Means and standard deviations of pre- and post-treatment means are presented in Table. Also presented are the adjusted percent changes. There were no significant differences between the thiamine and no thiamine groups.
Of the 242 patients evaluated, 180 refused transport to the hospital. They signed an “against medical advice” (AMA) form after their mental status return to baseline (as measured by GCS). Sixty-two patients (25.6%) were transported to the hospital. All of these patients were discharged neurologically intact from the ED or the hospital. None of the patients were clinically intoxicated as subjectively judged by EMS. None of the 242 patients reentered the 911 system within 24 hours or returned to the original ED.
State guidelines for thiamine administration to the hypoglycemia patients are inconsistent. Some use it in every case of hypoglycemia, others give it only to the malnourished, and a few do not give thiamine at all. Despite these state-to-state discrepancies in protocols, overall cases of dextrose-induced Wenicke’s encephalopathy are exceedingly rare. Administering it to only those patients at the highest risk for developing Wernicke’s would be the most efficacious strategy for treating hypoglycemia in the prehospital setting. Administering thiamine to only this subset of patients in the prehospital setting would reduce both costs and needle stick injuries. None of our patients who received thiamine were judged to be acutely intoxicated;however, it is possible that chronic alcoholism or other malnourished states existed.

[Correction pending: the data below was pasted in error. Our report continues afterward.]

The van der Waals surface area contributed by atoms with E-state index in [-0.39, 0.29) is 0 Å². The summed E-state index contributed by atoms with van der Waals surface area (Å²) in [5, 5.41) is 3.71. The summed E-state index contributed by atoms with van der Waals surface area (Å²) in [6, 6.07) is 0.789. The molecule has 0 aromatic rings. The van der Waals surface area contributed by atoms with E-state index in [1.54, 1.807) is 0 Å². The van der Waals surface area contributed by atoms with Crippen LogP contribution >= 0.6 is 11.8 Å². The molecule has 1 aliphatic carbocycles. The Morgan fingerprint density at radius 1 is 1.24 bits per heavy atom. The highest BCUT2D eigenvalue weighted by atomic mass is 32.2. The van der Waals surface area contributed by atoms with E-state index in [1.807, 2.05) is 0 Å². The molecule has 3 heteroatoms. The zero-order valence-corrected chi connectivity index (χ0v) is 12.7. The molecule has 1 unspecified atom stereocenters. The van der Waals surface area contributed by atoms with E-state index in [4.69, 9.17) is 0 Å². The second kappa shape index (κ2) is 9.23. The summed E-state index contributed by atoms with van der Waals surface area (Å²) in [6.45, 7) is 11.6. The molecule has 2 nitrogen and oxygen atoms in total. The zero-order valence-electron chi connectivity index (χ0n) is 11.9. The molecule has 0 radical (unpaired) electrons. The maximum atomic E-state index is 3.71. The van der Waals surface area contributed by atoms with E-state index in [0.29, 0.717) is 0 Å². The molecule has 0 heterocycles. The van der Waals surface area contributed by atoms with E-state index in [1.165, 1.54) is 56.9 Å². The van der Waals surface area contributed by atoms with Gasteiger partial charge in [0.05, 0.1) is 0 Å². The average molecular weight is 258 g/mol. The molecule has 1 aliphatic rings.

Our study is limited to a single institution in our specific geographic region. EMS systems in various locations could produce different results. However, we do not believe that hypoglycemia would present differently in various locations.
A limitation of this study was loss to follow up after patients were successfully relieved of their hypoglycemic symptoms. We know that none of them re-entered the 911 system, but cannot exclude that they were seen by providers outside this system. Seventy-four percent of the patients we studied refused medical attention after ALS resolved their symptoms with either thiamine and dextrose or just dextrose. However, were able to verify that none of the “refusing medical attention” group returned to our ED within 24 hours. It is possible that patients could have developed Wernicke’s after discharge from the ed. We were only able to follow-up patients returning to our ED and not surrounding hospitals.